Thursday, June 12, 2014

Old Fashioned Rose

     The Studio Garden continues to lure me out of the knitting nest.  This week I've become curious about my favorite "old fashioned" rose.  I "rustled" this one  (with permission) from the back yard of another 100 year old house in our neighborhood.  I wonder if she's got a name?

     She is a wild thing, with fluffy, unkempt blossoms and a love for sending up shoots where ever she can.  And she's not a thornless beauty either.  We've enjoyed the blossoms almost all summer for 30 years now, though June is the month that she really loves to bloom.  I give her some epsom salt early each spring as I was taught to do by another rose lover.  The magnesium in epsom salt boosts both the leaves and the number of blooms.  Works beautifully for me at a cup per plant worked gently into the dirt around the base and watered in well.

     The most amazing thing about this bush rose is the fragrance, a heady, rich scent that is the epitome of summer in my mind.  It was the fragrance that convinced me to add this rather invasive plant to my tiny garden.  I discovered last year that the scent lingers in the petals and is even more pronounced after they are dried.  So I've begun to collect the petals from the blown roses.  This bush produces flowers that last just one day, going from a lovely bud to the full blown glory in a few hours.  There are lots of still-fragrant petals to collect each morning as soon as the dew has dried.  It has become a favorite ritual of these spring days, visiting with my old rosey friend and collecting her essence to enjoy while she sleeps it off this winter.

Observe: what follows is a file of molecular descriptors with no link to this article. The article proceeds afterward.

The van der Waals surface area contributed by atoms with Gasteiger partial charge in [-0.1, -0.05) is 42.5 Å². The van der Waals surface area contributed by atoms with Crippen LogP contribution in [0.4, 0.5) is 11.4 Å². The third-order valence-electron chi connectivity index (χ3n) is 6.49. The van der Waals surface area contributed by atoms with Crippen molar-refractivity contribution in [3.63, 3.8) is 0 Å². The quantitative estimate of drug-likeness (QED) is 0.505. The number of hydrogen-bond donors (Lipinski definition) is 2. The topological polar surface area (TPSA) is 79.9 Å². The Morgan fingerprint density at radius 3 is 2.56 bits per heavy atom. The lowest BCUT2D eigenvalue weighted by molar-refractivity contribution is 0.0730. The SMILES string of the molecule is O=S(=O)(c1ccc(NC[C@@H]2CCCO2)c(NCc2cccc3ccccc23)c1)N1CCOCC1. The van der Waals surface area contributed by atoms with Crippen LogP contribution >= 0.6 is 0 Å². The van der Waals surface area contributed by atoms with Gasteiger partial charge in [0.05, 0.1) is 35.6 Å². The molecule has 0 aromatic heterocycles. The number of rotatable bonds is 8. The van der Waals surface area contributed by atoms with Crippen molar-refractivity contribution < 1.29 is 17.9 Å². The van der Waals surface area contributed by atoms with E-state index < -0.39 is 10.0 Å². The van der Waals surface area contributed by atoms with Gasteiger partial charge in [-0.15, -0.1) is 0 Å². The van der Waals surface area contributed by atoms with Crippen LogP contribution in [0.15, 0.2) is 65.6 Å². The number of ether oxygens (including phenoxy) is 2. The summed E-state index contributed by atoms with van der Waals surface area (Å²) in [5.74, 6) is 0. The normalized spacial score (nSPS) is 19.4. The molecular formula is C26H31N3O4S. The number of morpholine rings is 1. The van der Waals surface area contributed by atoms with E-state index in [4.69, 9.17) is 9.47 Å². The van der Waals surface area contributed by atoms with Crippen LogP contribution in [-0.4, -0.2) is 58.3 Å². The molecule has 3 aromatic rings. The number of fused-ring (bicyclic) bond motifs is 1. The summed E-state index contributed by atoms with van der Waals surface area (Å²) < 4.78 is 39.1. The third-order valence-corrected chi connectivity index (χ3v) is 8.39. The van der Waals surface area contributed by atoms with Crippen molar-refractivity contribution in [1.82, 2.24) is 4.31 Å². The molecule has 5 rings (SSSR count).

My berry washing bowl with the holes in it works perfectly to dry the petals.  And the smell is wonderful, filling the house with roses.  What a gift this little bush is!  The garden Faeries must love her too as I often catch a glimpse of movement in her leaves even on the most still of mornings.  Well I like to think it's the Faeries anyway.  Whimsey does feed the soul.
      I know lots of you are rose fans.  Any idea what variety this rose might be?  Does she have a name?  Or is she just one of the lovely unnamed joys of summer?  I'd really love to know.
     Today I think I'll pull up a chair and go knit in the garden. 

Tuesday, June 3, 2014

June Simplicity

      I had a blog post in mind for this week and then it went right out of my head as I was simply overcome by the pure beauty happening in the Studio garden.  I wanted to share this joy with you.

What moments of simple beauty can you find this week?  I'd love to hear about them.

Tuesday, May 27, 2014

Mark It

    Our Ravelry Knitaway Group spring KAL for the Bird's Nest Shawl from Folk Shawls is moving along beautifully.  The knitters have chosen some fabulous yarns for this one.   I believe I am the slowest  knitter among them though I realize that part of it is I am so easily distracted. Perpetual spring fever, I call it.